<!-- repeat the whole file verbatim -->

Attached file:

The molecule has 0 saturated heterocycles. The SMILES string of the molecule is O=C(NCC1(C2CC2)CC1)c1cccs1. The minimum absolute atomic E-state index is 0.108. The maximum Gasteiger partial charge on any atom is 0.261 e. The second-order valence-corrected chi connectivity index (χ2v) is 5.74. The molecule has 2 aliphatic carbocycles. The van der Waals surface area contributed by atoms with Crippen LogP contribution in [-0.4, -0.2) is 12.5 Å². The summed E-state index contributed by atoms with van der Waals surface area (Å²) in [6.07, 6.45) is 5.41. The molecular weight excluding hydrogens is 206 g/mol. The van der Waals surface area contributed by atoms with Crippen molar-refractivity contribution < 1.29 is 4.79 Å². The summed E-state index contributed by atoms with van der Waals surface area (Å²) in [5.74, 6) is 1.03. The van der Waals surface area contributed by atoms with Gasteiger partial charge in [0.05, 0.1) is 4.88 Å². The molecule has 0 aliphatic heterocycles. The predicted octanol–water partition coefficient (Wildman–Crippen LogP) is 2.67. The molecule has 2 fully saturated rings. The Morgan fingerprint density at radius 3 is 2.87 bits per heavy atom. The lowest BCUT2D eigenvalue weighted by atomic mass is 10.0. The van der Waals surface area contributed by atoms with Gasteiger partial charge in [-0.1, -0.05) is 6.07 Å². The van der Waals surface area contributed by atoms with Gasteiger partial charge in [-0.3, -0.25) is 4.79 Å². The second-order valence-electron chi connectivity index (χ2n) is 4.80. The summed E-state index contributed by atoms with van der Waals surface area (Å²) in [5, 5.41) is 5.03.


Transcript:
The molecule has 0 saturated heterocycles. The SMILES string of the molecule is O=C(NCC1(C2CC2)CC1)c1cccs1. The minimum absolute atomic E-state index is 0.108. The maximum Gasteiger partial charge on any atom is 0.261 e. The second-order valence-corrected chi connectivity index (χ2v) is 5.74. The molecule has 2 aliphatic carbocycles. The van der Waals surface area contributed by atoms with Crippen LogP contribution in [-0.4, -0.2) is 12.5 Å². The summed E-state index contributed by atoms with van der Waals surface area (Å²) in [6.07, 6.45) is 5.41. The molecular weight excluding hydrogens is 206 g/mol. The van der Waals surface area contributed by atoms with Crippen molar-refractivity contribution < 1.29 is 4.79 Å². The summed E-state index contributed by atoms with van der Waals surface area (Å²) in [5.74, 6) is 1.03. The van der Waals surface area contributed by atoms with Gasteiger partial charge in [0.05, 0.1) is 4.88 Å². The molecule has 0 aliphatic heterocycles. The predicted octanol–water partition coefficient (Wildman–Crippen LogP) is 2.67. The molecule has 2 fully saturated rings. The Morgan fingerprint density at radius 3 is 2.87 bits per heavy atom. The lowest BCUT2D eigenvalue weighted by atomic mass is 10.0. The van der Waals surface area contributed by atoms with Gasteiger partial charge in [-0.1, -0.05) is 6.07 Å². The van der Waals surface area contributed by atoms with Gasteiger partial charge in [-0.3, -0.25) is 4.79 Å². The second-order valence-electron chi connectivity index (χ2n) is 4.80. The summed E-state index contributed by atoms with van der Waals surface area (Å²) in [5, 5.41) is 5.03.